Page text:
Kazakhstan’s grip on virtual reality


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As the world considers how best to regulate the ‘virtual reality’ of online information exchange and communication, Kazakhstan has taken a tough and clearly disproportionate step to tighten its grip on the internet.

The news that amendments to the legislation regulating internet and online content were under consideration by the authorities first appeared in August 2008, but public attention towards the initiative of the Agency for Informatization and Communications (AIC) was only aroused when the draft law was submitted to the parliament in January 2009. The law-making process, which is traditionally rather closed in Kazakhstan, was particularly opaque this time; there was very little coverage of the parliament’s discussions or participation of civil society in this process − even the final text of the adopted law was published two weeks after it had been signed by the president.

The main target of public indignation was the equation of blogs, chat-rooms and other websites, which used to be deemed a user’s private territory, with mass media outlets, imposing the same liability for libel, calumny, violation of privacy and other breaches, which are subject to criminal prosecution in Kazakhstan. However, this novelty is just an upgrade of the existing legislation, tailored to the booming web2.0 ‘prosumer’ technologies by changing the word ‘websites’ to the broader term ‘internet resources’. Both legal experts and IT specialists repeatedly pointed out the lack of clarity about notions and mechanisms – and this makes the law too susceptible to ‘creative’ enforcement. For example, liability for illegal content rests upon the owner of an internet resource, but it is not specified whether it is going to be the blogger, the community moderator, or the blogging platform proprietor.

Previous legislation already enabled the authorities to effectively shut down a number of internet newspapers by court decisions on the basis of alleged incitement to social/national discord or extremism in the user comments sections. Therefore, a more crucial novelty was, probably, the state’s prerogative to block any web-resource (“to stop dissemination of its content on the territory of Kazakhstan”) by court decision, in the case of a breach of legislation. This measure used to be applied to the Kazakhstani websites. The new law allows a filtering of the worldwide web in absentia of the defendant, even without the need to notify the outlawed website or blog of the decision to block it in Kazakhstan. The law does not require the authorities to report on or explain the blockage to the local users. Moreover, if before only the national operator Kazakhtelecom JSC was obliged to directly implement a ban, now a special body will supervise observation of the court’s ruling by all ISPs.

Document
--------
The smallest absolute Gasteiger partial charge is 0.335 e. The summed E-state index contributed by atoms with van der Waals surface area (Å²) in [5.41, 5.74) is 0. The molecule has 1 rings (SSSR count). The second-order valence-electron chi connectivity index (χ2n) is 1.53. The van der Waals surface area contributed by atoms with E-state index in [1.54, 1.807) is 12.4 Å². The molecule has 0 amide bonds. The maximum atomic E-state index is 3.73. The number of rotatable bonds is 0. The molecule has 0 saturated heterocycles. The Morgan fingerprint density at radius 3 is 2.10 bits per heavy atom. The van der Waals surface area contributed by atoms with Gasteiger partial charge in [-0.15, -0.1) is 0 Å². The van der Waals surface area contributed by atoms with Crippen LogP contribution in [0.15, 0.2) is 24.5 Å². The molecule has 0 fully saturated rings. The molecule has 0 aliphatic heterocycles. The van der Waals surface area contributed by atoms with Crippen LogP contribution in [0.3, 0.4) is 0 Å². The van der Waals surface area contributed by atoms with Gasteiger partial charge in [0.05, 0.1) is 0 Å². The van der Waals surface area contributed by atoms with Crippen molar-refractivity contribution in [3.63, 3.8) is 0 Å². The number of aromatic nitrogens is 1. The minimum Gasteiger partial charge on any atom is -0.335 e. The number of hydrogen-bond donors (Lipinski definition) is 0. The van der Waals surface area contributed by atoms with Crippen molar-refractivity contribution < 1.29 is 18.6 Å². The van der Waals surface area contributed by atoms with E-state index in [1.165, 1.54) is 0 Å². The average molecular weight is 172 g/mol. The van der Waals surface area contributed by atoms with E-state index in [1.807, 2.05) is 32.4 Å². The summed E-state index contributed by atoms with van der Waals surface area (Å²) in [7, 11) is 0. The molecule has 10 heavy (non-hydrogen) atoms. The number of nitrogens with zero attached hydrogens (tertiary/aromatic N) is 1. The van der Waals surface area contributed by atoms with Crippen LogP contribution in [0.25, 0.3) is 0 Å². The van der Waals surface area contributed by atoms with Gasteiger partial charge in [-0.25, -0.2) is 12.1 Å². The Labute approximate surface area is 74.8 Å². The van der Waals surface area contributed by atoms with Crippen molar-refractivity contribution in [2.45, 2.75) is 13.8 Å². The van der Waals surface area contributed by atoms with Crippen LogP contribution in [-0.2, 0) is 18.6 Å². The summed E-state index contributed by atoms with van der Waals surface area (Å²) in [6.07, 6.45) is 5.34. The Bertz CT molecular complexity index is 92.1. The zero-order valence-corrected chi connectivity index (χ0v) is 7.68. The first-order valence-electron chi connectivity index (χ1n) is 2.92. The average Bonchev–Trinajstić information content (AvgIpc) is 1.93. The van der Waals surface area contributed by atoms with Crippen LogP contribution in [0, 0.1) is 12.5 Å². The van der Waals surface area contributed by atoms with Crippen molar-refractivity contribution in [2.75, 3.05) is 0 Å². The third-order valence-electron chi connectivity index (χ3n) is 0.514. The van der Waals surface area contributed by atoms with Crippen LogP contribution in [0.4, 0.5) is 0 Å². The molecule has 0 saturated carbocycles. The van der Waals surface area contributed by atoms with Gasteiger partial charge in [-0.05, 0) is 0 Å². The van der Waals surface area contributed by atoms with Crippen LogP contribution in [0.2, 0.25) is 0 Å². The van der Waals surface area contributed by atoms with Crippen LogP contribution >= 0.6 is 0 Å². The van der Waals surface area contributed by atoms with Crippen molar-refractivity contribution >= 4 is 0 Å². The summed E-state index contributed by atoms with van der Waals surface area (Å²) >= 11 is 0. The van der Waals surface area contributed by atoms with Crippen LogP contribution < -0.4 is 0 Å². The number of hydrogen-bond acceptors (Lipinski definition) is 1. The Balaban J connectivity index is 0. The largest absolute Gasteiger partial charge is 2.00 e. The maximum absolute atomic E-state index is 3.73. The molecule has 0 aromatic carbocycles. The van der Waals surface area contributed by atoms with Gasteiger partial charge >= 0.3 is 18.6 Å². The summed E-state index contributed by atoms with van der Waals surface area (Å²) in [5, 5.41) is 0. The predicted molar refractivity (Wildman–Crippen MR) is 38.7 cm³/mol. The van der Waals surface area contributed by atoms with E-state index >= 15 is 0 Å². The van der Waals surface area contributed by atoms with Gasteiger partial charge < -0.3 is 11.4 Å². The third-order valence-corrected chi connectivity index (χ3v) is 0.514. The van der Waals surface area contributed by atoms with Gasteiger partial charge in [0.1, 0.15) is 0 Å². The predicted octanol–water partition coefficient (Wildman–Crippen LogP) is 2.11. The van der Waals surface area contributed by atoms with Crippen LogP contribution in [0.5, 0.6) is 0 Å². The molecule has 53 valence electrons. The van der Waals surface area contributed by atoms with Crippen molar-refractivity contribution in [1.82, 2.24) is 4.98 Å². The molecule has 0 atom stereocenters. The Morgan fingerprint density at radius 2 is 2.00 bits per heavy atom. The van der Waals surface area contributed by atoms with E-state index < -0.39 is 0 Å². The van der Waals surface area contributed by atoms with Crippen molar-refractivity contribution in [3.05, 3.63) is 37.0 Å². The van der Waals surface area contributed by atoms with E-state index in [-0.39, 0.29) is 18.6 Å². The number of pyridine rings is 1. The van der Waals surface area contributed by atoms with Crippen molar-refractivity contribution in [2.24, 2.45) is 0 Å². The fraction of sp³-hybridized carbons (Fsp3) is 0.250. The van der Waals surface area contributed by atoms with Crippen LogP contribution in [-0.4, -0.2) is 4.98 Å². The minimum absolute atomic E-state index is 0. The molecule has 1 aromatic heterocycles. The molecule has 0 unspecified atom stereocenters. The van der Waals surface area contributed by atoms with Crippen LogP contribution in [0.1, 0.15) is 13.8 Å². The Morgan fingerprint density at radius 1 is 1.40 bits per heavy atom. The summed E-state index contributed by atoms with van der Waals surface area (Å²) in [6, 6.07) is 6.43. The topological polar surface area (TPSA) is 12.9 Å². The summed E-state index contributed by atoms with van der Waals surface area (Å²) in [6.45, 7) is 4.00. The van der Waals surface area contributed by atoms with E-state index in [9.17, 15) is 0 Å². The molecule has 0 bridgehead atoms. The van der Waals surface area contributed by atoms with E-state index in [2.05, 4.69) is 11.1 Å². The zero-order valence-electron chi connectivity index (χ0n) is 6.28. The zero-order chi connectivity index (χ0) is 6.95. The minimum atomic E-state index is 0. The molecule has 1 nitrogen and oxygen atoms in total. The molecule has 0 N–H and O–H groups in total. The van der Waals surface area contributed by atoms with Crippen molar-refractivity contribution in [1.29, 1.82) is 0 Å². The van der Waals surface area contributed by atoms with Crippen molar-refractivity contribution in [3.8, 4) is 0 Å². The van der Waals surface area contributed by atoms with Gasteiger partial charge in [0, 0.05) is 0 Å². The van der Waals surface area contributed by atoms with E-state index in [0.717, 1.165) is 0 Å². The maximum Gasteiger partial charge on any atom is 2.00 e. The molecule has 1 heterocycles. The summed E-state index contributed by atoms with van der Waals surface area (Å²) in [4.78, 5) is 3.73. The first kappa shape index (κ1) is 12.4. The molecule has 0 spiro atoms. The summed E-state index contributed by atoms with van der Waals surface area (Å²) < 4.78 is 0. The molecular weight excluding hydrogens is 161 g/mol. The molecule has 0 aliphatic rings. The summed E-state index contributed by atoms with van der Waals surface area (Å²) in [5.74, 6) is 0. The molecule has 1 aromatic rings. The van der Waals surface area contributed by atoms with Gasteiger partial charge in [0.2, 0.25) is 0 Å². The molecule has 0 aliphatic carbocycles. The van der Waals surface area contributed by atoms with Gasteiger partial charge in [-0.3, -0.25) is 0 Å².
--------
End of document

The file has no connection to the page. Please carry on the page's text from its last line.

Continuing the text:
The government’s rhetoric has changed significantly. At the beginning of discussions it cited the need to prevent online extremism, terrorism and pornography. As it turned out, officials acknowledged that the major purpose was to “restrict the level of information penetration” and to “have a leverage to manage the information flow” in order to avert scenarios similar to the protests in Moldova or Iran, which were staged via the internet or gained international backing due to the internet-based channels of information delivery. Although the new legislation empowers the government with wide opportunities to filter the internet, thus spreading its censorship power much further than the already controlled traditional media sector, it will hardly lead to a ubiquitous surveillance of the blogosphere and routine restriction of online discussions. More likely, the new law will be applied in an uneven way and target only the most dangerous anti-regime content.